The kids show off their new gear as they learn to shoot a video
Busy Week for EB
by Paula M. Donnelly
South Shore Express (MA)

The local television station was alive with visitors this week, and Director of East Bridgewater Public Television Russ Hannagan was glad for the company.  Hannagan played host to a variety of children while he taught them the art of video during his annual Kids Camp. Longtime friend and colleague Fred Gitlitz, a documentary maker from Falmouth, also paid a visit.   —>

Public invited to see recommendations to improve city schools
Commercial Dispatch (MS)

The public is invited to attend Columbus Municipal School District’s administrative retreat in the Columbus Municipal Complex Saturday, beginning at 8 a.m…  Parents and interested community members who can’t make it to the meeting will be able to watch it next week on local public access television, CableOne channel 3.

“We favor a public-private partnership approach”
by Michael Maranda

I’ve heard some variant of this phrase for a good while now, but, what does it really mean?

Becca Vargo Daggett has often addressed the vacuity of this meme… but I think we need to be more aggressive in disentangling the motives behind this phrase.

It’s pretty clear it’s either a point of rhetoric, or the result of framing that has been used to box out certain options.

I most recently heard the phrase at the Community Media Summit convened by the Benton Foundation and the Community Media Workshop (June 15, 2007). At the Summit the Chicago Report on Digital Excellence was unveiled. Rep. Julie Hamos stood up shortly following a comment by Gordon Quinn. The summit and the report had a strong focus on the questions of Municipal Wireless and other communications infrastructure.

Gordon asked a very clear question as to the presence or lack of political will to just provide the infrastructure ourselves, as a city. (I’ll pass over the near deafening silence this was met with, though this is the crown that should most clamor for it.)

Rep. Hamos praised the vision articulated in the Digital Excellence report and cited the need for a similar bold vision and plan for the state of Illinois. She commented that the sentiment among the political establishment is a preference for public-private partnership in the field of communications/network provision, rather than direct public investment of the sort Gordon proposed.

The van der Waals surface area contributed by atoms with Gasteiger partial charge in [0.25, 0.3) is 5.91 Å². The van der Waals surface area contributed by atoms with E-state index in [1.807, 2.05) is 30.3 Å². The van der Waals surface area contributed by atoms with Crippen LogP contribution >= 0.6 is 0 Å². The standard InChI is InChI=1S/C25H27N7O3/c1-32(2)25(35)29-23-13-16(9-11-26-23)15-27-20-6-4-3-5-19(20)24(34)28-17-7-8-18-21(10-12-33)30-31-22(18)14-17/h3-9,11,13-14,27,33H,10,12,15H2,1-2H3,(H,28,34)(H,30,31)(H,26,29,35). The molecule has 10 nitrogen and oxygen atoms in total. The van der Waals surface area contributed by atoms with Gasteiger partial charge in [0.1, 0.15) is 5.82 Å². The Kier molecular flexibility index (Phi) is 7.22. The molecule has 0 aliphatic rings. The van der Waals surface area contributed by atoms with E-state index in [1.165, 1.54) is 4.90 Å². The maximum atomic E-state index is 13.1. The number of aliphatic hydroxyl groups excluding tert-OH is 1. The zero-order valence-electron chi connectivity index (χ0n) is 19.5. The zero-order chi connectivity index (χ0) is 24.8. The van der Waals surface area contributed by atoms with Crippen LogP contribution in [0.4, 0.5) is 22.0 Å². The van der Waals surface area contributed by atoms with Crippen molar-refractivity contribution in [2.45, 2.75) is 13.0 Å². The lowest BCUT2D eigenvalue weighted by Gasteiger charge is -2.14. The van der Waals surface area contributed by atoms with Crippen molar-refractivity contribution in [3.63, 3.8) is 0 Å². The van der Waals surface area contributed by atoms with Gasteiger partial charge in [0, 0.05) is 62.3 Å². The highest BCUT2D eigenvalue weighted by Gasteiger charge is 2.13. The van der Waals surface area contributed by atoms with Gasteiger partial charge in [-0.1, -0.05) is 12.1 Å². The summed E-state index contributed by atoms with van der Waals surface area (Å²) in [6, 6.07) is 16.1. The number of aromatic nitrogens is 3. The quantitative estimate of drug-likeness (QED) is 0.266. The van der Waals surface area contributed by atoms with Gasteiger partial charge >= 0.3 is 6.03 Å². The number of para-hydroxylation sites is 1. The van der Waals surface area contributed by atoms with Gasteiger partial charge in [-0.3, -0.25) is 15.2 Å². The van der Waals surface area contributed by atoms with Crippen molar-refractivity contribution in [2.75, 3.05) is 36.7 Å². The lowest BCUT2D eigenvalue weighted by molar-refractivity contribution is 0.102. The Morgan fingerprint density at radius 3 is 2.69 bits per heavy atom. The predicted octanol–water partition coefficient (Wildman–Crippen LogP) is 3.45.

In telecommunications and other new networks, the community, the public, the people will always pay for the network in the long run, and generally speaking, they will pay many times over. There is no getting around that. We will pay for the networks. Should we subsidize their build-out?

So, what is behind the language of the public-private partnership?

One thing is certain, public officials (and perhaps much of the public) have lost an appreciation for the meaning of public utility. Many of the entities we formerly regarded as public utilities have been deregulated, or operate with minimal regulation.

Criticism of the situation marks one as anti-business or anti-corporate. These are not strictly the same thing, but that is part of the point… the view that Business is Business is Business conflates all business interests in one frame.   —>

compiled by Rob McCausland
Director of Information & Organizing Services
Alliance for Community Media

Explore posts in the same categories: broadband policy, election programming, media diversity, media ownership, municipal broadband, municipal programming, PEG access TV, public access television